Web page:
‘I’m a lung doctor – here’s a warning sign of lung cancer most people don’t know about’

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Lung cancer is the leading cause of cancer deaths worldwide. Most cases are associated with smoking, but not all of them.

Dr Mike Hansen, a lung doctor for almost 10 years, has seen thousands of people with lung cancer.

In a video posted to his YouTube channel, which has more than one million subscribers, Dr Hansen said: “There are actually different types of lung cancer, one in particular is a type that non smokers can get, and that’s something called lung adenocarcinoma.”

With his experience, Dr Hansen went on to list the warning signs of lung cancer to look out for. Understanding these symptoms is vital and potentially life saving, he said.

“Warning sign number one is an interesting one that most people don’t think about or know about,” said Dr Hansen, “And that’s changes in the fingernails”.

Finger clubbing

Lung cancer can cause clubbing of the fingernails, which is enlargement in and around the fingertips. Dr Hansen said: “It’s certainly not the only thing that can cause clubbing of the fingernails, but if you notice this change it’s definitely something that needs to be looked at and a potential sign of lung cancer.”

Persistent cough

A cough associated with a cold or a respiratory infection subsides in a week or two, but a persistent cough that doesn’t go away could be a symptom of lung cancer.

Dr Hansen said: “Pay attention to whether your chronic cough is constant, or intermittent, if it’s dry or if it’s producing mucus, or if it has changed in any way.

“Also, if you are coughing blood, that’s a big one. Because even if you’re coughing up blood in small amounts, that can be a sign of lung cancer, and that would warrant immediate medical attention.”

Shortness of breath

Many illnesses can present with shortness of breath, which is a red flag symptom that requires medical attention. But Dr Hansen added: “Experiencing shortness of breath or becoming easily winded could also be a potential warning sign of lung cancer, especially if that tumour is blocking an airway – if it’s causing a narrowing airway, that’s something that could be causing shortness of breath.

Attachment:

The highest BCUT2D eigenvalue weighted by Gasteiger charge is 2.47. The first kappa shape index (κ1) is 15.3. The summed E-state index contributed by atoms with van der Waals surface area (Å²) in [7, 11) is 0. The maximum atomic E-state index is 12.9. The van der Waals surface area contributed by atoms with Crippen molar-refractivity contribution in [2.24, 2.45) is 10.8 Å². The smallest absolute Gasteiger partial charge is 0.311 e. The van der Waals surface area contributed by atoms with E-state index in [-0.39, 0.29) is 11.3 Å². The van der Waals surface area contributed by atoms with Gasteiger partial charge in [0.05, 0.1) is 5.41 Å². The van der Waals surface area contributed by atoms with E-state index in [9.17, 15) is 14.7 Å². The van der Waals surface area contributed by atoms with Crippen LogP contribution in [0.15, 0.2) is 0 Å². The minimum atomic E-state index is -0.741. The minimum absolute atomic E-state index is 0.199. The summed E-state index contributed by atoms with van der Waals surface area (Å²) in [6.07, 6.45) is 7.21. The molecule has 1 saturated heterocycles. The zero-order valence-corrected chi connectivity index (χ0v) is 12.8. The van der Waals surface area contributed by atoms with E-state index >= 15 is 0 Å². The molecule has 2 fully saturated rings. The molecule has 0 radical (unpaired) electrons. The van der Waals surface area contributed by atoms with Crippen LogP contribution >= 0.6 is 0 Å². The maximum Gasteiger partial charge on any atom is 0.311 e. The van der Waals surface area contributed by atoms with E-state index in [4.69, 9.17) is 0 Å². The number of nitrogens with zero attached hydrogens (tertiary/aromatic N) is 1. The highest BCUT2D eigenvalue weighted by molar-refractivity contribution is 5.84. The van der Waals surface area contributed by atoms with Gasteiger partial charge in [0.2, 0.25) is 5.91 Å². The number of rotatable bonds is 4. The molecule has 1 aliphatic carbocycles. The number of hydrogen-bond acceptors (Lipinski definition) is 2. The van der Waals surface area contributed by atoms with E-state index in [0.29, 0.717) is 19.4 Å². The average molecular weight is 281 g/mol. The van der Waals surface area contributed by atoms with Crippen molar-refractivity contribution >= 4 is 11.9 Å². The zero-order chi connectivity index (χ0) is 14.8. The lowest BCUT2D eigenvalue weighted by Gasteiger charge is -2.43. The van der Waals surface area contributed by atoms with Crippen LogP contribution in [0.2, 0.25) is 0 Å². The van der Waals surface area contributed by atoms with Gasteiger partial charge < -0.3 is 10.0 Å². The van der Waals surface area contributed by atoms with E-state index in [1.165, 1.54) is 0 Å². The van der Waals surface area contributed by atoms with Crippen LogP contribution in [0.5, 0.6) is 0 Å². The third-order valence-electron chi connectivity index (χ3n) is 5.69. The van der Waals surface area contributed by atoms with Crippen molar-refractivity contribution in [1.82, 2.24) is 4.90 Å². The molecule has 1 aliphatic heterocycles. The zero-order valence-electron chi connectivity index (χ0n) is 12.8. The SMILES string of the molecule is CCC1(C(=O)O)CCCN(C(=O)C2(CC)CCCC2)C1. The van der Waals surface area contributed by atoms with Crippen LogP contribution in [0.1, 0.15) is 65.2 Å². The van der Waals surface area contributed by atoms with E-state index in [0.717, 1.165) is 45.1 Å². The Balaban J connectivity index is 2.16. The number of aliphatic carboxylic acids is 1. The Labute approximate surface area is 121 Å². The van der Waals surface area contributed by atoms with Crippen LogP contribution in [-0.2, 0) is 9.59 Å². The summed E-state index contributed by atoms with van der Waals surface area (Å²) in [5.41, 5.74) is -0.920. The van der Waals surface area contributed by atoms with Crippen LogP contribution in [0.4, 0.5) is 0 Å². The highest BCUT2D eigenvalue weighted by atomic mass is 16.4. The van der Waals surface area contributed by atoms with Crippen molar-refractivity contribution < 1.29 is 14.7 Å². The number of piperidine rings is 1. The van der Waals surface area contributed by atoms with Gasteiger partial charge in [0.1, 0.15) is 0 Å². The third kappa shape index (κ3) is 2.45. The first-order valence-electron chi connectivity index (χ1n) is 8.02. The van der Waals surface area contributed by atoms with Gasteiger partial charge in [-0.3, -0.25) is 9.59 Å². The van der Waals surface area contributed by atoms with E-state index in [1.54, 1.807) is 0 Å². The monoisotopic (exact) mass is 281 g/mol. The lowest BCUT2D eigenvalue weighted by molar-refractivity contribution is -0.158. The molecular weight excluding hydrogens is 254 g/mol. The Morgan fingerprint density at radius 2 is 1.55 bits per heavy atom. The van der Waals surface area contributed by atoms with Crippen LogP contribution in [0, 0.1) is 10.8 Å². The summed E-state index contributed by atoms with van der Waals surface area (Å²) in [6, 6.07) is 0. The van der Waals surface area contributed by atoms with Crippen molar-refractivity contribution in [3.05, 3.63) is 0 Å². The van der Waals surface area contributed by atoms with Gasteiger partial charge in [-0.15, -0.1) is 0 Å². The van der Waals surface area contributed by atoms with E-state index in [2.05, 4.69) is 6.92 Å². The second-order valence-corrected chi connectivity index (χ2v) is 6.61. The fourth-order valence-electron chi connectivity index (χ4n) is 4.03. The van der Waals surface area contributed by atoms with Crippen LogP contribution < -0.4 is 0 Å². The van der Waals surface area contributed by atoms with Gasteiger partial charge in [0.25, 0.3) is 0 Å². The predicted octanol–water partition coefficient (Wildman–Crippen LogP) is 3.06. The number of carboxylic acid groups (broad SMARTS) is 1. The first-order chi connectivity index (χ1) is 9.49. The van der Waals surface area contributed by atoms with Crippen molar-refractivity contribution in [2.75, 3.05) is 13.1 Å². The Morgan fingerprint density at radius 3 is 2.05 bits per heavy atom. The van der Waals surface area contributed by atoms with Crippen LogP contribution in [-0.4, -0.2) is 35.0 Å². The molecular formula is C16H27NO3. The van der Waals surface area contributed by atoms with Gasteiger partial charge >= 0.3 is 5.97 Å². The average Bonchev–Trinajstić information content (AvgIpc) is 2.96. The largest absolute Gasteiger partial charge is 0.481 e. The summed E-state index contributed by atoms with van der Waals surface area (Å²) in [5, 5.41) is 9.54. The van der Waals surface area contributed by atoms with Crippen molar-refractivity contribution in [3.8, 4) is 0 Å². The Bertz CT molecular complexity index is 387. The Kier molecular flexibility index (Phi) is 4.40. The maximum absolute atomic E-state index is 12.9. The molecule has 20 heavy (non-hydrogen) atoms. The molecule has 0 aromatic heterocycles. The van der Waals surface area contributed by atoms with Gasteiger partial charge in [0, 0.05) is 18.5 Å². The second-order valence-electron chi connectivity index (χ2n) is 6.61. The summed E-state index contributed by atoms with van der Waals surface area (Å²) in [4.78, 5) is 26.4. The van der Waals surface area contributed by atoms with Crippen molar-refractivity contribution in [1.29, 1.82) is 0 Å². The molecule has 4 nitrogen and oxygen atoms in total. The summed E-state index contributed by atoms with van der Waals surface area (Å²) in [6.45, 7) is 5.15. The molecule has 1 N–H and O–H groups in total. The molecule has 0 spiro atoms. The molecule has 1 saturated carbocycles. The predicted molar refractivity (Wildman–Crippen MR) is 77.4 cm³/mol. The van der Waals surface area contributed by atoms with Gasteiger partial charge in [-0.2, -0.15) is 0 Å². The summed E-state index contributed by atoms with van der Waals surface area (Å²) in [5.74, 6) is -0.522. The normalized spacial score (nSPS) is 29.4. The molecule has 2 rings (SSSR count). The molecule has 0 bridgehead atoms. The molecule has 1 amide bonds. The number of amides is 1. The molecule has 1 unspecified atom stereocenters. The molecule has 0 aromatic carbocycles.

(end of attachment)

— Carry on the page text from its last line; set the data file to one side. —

“Or, if that tumour is actually causing fluid build up outside of the lung, known as pleural effusion, that could do it as well. “

Chest pain

Lung cancer can cause chest pain, especially if it metastasizes to the chest wall, or if it causes swollen lymph nodes within the chest.

Dr Hansen said: “The pain can feel sharp, or could feel like a constant pain, it could be a dull pain, or could come and go meaning it’s intermittent.

“So chest pain that worsens with deep breathing, or coughing, or even laughing, or sneezing, that could be a sign of lung cancer.”

Wheezing

When air passages of the lungs become either blocked or constricted or inflamed, you could experience wheezing or a whistling type of sound when you breathe, particularly on the exhale.

Dr Hansen explained: “While wheezing can be associated with numerous conditions such as asthma or COD, it can also be a sign of lung cancer.”

Recurring chest infections

Recurring chest infections, like bronchitis or pneumonia, can be a sign of lung cancer. Dr Hansen said: “While healthy people can suffer from these conditions, a recurrent pattern might indicate undying issues like a kung tumour that’s blocking the airways, and therefore predisposing you to infections.”

Fatigue

Lung cancer can also contribute to fatigue, particularly if that cancer is advanced. Dr Hansen said: “Fatigue linked to cancer is usually more intense compared to the typical run of the mill feeling tired. With cancer fatigue it does not improve with rest.”

Hoarse voice

If someone has a hoarse voice that doesn’t go away or a significant change in their voice, that could be a sign of lung cancer, and this can actually result from a tumour that presses on a nerve that controls the larynx, the voice box, called the recurrent laryngeal nerve, said Dr Hansen.

Difficulty swallowing

Lung cancer can sometimes cause difficulty swallowing, often accompanied by pain. Dr Hansen explained: “This happens if a tumour is pressing on the oesophagus, which is the muscular tube that connects from the throat down to the stomach. If that cancer has spread to the lymph nodes, these swollen lymph nodes end up pressing against the oesophagus.”

Decreased appetite

Most cancers decrease appetite and therefore have an unexplained weight loss in that person of 10lbs or more, which could be the first sign of cancer. “Lung cancer is no exception,” said Dr Hansen.

If you think you have symptoms of lung cancer, speak to your GP.

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